A brand new tax law called the Tax Cuts and Jobs Act (“TCJA”) went into effect in 2018. The TCJA affects everyone who pays taxes, including vacation rental hosts, who must pay income tax on the profits they earn. Fortunately, the changes are mostly good for vacation rental hosts. Here are five ways the new law has changed taxes for hosts, starting in 2018.
1. You Can Qualify for a New Passthrough Tax Deduction
The TCJA created a brand new tax deduction for individuals who earn income from businesses owned individually or by pass-through entities like limited liability companies or partnerships, which includes almost all vacation rental hosts. If your short-term rental activity qualifies as a business for tax purposes, you may be eligible to deduct up to 20% of your net vacation rental income from your income taxes. This is in addition to all your other rental-related deductions.
To qualify for this deduction, your rental activity must be considered a business by the IRS, not a mere investment; or, worse yet, a hobby. A vacation rental activity (and any other activity as well) qualifies as a business only if the owner engages in it regularly, continuously, and systematically to make a profit. There is no minimum number of hours a rental host must work to qualify as a business for purposes of the pass-through deduction.
Given the amount of continuous and systematic work required for successful vacation rentals, most vacation rental hosts are in business. However, hosts who make no serious efforts to rent their property or rent it for below market rent to relatives or friends also may fail to the business test and not qualify for the pass-through deduction.
You need not spend any additional money or buy any new property to qualify for this deduction. How much you’ll be able to deduct, however, depends on your taxable income and how much you earn from your rental activity. For higher-income taxpayers, the deduction is limited to 2.5% of the cost of their rental property plus 25% of amounts paid to employees (which for vacation rental hosts is usually zero).
For more information on the pass-through deduction, see this detailed FAQ prepared by the IRS.
2. Writing off Your Expenses Is Easier
When you buy personal property like new furniture or appliances for your rental activity, you get to write-off all or part of the cost as a rental expense. The TCJA makes this easier than ever before. During 2018 through 2022 hosts are able to use 100% bonus depreciation to write off in a single year the full cost of long-term personal property they use for their vacation rental business. Bonus depreciation may now be used for both new and used personal property. It may not be used for real property.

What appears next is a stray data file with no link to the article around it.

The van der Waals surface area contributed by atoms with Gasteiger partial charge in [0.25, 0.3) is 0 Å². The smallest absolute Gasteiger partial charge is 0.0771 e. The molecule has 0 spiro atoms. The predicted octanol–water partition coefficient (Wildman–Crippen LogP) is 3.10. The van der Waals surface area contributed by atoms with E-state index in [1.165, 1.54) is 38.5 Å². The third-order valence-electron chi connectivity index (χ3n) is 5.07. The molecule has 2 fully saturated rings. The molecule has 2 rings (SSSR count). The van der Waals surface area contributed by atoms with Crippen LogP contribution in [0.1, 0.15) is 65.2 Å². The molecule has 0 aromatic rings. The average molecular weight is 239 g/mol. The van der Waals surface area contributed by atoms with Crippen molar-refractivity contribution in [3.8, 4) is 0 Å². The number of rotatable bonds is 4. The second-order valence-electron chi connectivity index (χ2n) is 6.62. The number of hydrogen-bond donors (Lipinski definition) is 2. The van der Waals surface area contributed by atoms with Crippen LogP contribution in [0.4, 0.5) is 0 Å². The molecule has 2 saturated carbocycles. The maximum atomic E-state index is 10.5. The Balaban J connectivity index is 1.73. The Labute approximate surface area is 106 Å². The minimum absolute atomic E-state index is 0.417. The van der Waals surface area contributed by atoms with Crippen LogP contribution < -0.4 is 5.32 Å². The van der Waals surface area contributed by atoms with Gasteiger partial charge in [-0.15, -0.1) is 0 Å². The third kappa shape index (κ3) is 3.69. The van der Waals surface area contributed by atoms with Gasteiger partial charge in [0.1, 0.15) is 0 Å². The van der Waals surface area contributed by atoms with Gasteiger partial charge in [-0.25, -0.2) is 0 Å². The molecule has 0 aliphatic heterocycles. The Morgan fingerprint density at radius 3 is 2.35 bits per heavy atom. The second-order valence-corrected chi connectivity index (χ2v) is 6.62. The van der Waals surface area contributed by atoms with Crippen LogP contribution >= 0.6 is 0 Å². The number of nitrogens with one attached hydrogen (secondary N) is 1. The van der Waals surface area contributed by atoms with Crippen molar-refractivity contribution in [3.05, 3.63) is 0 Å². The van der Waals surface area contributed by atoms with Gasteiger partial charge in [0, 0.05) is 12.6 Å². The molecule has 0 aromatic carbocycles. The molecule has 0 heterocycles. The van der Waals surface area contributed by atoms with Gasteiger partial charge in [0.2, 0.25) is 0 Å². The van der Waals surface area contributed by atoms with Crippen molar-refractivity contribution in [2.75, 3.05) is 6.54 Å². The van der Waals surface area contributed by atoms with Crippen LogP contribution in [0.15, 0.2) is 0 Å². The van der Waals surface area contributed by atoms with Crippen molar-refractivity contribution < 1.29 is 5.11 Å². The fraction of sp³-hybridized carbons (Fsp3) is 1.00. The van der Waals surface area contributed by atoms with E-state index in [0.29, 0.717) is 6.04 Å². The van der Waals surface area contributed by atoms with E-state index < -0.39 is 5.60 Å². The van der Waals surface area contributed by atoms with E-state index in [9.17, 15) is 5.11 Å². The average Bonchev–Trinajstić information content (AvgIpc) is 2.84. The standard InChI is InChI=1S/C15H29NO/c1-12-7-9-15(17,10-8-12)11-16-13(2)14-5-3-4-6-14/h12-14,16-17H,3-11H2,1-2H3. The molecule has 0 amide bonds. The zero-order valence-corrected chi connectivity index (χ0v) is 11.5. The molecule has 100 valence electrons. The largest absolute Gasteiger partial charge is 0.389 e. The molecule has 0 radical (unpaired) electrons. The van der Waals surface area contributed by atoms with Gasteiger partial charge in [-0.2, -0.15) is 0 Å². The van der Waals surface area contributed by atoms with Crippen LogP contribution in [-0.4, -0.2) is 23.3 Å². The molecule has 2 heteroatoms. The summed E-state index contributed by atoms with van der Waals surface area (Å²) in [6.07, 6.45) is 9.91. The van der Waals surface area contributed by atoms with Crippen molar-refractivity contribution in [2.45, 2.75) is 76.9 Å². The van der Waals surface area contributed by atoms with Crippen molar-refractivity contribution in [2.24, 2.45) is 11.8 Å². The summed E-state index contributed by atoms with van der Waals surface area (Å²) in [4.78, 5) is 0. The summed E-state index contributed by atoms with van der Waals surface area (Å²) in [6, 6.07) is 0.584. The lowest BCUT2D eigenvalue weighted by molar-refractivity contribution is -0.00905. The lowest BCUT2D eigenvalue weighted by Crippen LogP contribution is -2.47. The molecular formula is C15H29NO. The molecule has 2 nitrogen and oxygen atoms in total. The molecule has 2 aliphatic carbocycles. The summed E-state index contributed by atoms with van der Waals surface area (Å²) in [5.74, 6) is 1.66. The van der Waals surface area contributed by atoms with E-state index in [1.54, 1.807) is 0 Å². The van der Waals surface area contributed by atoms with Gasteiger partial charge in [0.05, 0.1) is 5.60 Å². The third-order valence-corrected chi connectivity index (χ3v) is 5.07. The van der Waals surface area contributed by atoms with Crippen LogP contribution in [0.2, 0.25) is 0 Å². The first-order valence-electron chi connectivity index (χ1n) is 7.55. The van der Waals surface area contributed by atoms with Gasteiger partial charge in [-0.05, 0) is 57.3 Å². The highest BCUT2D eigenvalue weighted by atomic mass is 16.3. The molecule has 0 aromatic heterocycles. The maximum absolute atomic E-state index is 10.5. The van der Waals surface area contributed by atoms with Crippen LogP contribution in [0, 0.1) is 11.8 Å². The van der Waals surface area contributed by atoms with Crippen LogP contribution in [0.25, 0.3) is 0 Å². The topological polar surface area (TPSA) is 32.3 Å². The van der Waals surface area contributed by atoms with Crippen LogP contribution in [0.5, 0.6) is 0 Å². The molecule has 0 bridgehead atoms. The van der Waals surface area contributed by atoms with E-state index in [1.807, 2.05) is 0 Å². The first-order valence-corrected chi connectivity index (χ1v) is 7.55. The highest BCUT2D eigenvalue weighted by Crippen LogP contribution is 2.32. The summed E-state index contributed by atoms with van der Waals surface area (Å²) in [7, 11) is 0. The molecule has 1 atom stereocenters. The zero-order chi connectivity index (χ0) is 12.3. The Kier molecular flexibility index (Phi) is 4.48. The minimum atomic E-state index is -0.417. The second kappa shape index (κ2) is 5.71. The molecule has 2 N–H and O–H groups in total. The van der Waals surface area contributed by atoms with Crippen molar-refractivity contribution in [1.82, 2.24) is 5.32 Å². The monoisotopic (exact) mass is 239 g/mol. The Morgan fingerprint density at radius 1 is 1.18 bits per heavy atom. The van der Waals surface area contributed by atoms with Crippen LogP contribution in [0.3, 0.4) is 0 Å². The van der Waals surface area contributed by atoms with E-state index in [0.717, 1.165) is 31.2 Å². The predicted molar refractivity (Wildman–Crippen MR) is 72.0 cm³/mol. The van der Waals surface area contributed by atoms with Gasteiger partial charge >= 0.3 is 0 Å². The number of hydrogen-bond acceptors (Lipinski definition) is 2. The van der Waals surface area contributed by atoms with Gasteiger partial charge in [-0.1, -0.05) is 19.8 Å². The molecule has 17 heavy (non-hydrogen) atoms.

Hosts can also use a provision of the tax code called Section 179 to deduct in one year up to $1 million of personal property purchased for their rental activity. However, Section 179 may be used only for property that is used over 50% of the time for the rental activity, which limits its use by vacation rental hosts who live in their property a majority of the time.
3. New Limits on Property Tax and Mortgage Interest Deductions Don’t Apply to Your Rental Activity
The TCJA limits the personal mortgage interest deduction to interest on $750,000 of acquisition indebtedness, a reduction of $250,000 from prior law which permitted interest to be deducted on up to $1 million. The itemized personal deduction for real property taxes is limited to a maximum of $10,000. Under prior law, there was no limit on this deduction. The limits on the personal itemized deductions for home mortgage interest and property taxes do not apply to vacation rental businesses. Thus, the portion of a vacation rental host’s mortgage interest and property tax allocated to the short-term rental activity don’t come within the limits. These are rental deductions, not personal itemized deductions.
4. No Deductions for Vacation Rentals that Are Hobbies
Operating an activity classified as a hobby for tax purposes has always been a tax disaster; under the TCJA, it is now a tax apocalypse. Under prior law, expenses from a hobby could be deducted as a personal itemized deduction on IRS Schedule A to the extent they exceeded 2% of the taxpayer’s adjusted gross income. However, these deductible hobby expenses could not exceed hobby income. The TCJA completely removes the personal deduction for hobby expenses. This means that while the income from a rental activity classified as a hobby must be reported and tax paid, no expenses may be deducted.
The vast majority of vacation rental activities qualify as businesses or investment activities. However, vacation rentals that are not profit-motivated must be classified as not-for-profit activities or hobbies.
5. Lower Income Taxes Due on Rental Profits
Almost all vacation rental hosts pay income tax on their rental profits at their individual tax rates. The TCJA reduced individual income tax rates for almost all taxpayers. So you’ll pay less tax on your profits in 2018 and later.